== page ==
Share your fitness data for an Apple Watch—or cash
You know you need to exercise more, but there's always next week, or the week after? To entice you to stop procrastinating, your company or insurer might soon reward you for wearing a fitness device to track your steps, heart rate and more.
For instance, in one program expected to be announced Wednesday, some workers can buy a $350 Apple Watch for just $25 by meeting exercise goals for two years. Vitality, a provider of disease-prevention and lifestyle programs, is initially bringing the offer to U.S. employees at three companies, along with John Hancock life-insurance customers. It has been testing the program in South Africa since December.
Other programs let you can redeem points from fitness activities for gift cards and other rewards. Submit to biometric screenings and nutrition classes, and in some cases you can earn cash in the form of insurance discounts.
"We all live busy lives, but the truth is, if doctors could write one prescription for the world, it would be activity," says Jeff Williams, Apple's chief operating officer. "The beauty of this program is members are going to get healthier."
Adrian Gore, CEO and founder of Vitality parent company Discovery Group, says that for many people, the benefits from exercise might not be apparent for a few decades. Reward programs make the payoff more immediate.
Programs like these are still new, but appear to be expanding as part of broader changes in the health-care marketplace. Oscar, which sells health insurance directly to consumers, has been giving out free Misfit trackers for opportunities to earn up to $100 a year in Amazon gift cards. Fitbit works with employers such as Indiana University Health and Emory University in Atlanta to subsidize fitness trackers for their staff. In turn, employees who exercise are eligible for insurance discounts or drawings for big prizes like vacations to the Caribbean.
"I love playing sports, but doing cardio stuff isn't my favorite," says Brett Broviak, 43, an IU Health employee in Noblesville, Indiana, whose daughter challenged him to hit 1 million steps a month on his discounted Fitbit. "It kind of made it exciting to really push myself."
These programs are typically voluntary, but you must be willing to share data to earn the most rewards and insurance discounts.
Sound creepy? Program officials say that data from fitness trackers typically go to outside administrators, such as Fitbit or Vitality. Employers and insurers get only broad totals to verify eligibility and not details on heart rate and sleep. But participants need to trust that these systems won't get hacked.
Mike Doughty, president and general manager of John Hancock Insurance, says premiums won't rise if a screening uncovers higher blood pressure or other risks. Rather, he says, wellness incentives are about promoting longer lives—and collecting life-insurance premiums longer.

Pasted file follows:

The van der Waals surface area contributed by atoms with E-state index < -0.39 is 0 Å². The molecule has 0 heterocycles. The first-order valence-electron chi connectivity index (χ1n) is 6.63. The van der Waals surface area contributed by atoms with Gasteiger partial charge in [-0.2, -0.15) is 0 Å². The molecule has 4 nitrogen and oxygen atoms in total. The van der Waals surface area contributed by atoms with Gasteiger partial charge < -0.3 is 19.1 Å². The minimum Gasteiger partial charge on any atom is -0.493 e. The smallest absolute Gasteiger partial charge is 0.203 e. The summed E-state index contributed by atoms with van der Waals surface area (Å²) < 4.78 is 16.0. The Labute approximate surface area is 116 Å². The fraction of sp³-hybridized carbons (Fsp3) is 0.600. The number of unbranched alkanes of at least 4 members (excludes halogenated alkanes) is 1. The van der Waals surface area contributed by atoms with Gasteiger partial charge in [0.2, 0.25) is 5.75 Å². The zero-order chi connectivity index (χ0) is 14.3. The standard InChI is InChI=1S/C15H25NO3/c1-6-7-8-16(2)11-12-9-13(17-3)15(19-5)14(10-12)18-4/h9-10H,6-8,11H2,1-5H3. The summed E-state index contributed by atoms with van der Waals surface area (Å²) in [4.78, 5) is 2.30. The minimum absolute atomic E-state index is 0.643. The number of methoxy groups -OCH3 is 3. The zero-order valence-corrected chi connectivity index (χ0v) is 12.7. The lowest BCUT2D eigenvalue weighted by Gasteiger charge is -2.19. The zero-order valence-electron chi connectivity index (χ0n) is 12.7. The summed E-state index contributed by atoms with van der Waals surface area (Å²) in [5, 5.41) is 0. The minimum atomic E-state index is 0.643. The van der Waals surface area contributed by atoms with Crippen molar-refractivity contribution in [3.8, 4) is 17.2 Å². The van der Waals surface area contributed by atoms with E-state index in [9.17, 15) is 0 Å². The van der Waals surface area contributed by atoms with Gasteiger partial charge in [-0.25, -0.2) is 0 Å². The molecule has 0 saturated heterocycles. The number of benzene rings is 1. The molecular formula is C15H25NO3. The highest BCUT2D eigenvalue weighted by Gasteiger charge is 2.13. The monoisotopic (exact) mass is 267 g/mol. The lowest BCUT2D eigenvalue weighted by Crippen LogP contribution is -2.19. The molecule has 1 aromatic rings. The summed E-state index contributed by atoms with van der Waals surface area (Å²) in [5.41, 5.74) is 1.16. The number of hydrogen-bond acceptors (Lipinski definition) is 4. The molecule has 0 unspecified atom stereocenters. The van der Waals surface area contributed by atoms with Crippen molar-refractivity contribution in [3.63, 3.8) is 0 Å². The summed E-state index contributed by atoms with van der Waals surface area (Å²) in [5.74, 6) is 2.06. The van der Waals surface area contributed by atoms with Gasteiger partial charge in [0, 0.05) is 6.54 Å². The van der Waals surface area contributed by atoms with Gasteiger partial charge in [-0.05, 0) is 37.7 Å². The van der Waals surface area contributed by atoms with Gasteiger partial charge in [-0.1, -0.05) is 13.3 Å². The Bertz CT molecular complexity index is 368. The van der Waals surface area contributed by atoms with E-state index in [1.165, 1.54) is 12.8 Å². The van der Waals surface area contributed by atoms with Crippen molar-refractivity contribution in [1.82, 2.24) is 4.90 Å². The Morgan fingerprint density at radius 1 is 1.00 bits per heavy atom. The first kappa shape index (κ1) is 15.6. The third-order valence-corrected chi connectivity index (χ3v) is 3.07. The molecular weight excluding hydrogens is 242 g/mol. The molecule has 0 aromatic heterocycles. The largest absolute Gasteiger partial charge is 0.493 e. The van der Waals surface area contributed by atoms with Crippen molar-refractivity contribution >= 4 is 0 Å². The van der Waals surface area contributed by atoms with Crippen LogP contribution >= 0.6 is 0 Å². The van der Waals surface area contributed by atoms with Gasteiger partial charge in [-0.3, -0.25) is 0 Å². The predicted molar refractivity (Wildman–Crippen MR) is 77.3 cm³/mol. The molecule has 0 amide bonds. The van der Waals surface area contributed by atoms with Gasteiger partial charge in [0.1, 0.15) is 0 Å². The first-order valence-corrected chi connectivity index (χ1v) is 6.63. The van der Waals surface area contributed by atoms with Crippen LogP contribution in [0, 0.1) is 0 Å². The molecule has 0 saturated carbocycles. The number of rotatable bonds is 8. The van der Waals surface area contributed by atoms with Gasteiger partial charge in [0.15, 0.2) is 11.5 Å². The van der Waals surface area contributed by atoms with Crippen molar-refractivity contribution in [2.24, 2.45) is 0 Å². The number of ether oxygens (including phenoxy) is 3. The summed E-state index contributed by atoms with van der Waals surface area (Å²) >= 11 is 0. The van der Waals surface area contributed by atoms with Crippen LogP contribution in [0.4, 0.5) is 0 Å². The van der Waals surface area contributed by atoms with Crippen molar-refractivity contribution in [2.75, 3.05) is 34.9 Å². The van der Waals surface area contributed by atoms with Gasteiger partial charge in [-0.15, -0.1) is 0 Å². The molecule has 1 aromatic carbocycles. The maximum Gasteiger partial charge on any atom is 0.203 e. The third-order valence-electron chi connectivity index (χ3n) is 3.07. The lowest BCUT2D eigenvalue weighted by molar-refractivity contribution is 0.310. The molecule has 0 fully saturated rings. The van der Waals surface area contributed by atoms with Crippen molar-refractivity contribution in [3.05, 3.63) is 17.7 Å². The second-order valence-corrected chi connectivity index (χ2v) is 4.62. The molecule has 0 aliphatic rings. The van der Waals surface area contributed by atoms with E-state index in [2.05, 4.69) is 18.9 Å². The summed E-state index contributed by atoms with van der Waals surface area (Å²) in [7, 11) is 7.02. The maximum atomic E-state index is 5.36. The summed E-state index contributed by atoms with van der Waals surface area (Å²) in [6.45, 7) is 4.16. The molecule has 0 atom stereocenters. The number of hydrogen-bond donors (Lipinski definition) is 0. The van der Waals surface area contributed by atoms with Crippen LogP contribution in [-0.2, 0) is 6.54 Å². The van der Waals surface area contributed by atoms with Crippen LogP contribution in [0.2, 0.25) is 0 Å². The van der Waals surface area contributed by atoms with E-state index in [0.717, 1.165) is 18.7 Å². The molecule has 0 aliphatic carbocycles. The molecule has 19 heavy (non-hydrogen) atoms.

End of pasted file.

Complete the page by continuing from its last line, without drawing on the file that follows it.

There's no proof that providing fitness trackers directly lowers health-care costs, but there's plenty of evidence that exercise leads to better health, which in turn can improve productivity and reduce absences. Michael Staufacker, Emory's director of health management, describes the thinking as a "value of investment and not a hard-dollar return on investment as it relates to medical or pharmacy costs."
More importantly, reaching daily exercise goals is just the beginning of getting people to think more about their health.
"If I exercise regularly, then junk food just doesn't appeal to me," says Mark Holloway, 55, of Clemmons, North Carolina, who participants in Vitality's wellness program through his employer, Lockton. "French fries and hamburgers? No, thanks. It's like putting sand in your gas tank."
Programs from Vitality and others typically won't let you earn insurance discounts simply by exercising. You'll need to earn additional points by completing questionnaires and getting flu shots. You sometimes get bonus points simply by staying within recommended limits for cholesterol, blood pressure and other measures. Smokers can also get points for joining programs to help them quit.
"You change one thing about your behavior, and you can be more motivated to work on these other aspects," says Tammy Smith, who manages the employee wellness program at IU Health.
DaVita HealthCare Partners says health-care spending by its employees slowed significantly after it offered tracker-based incentives through Vitality. But DaVita also increased the deductible on claims and started such initiatives as Fresh Fruit Wednesday. That makes the effect of the fitness program difficult to isolate.
With the Apple Watch program, participants must pay back Vitality for every month they miss their fitness goals, which typically call for four substantial workouts a week. The goals are meant to be achievable, but tough enough to encourage a change in lifestyle. Participants qualify for smaller discounts by meeting some of the goals and can get more expensive models by paying the difference. Bonus point offers are sent to the watch.
An iPhone is required; Vitality has no current plans to offer anything similar for Android. Neither Apple nor Vitality would provide financial details on the arrangement.
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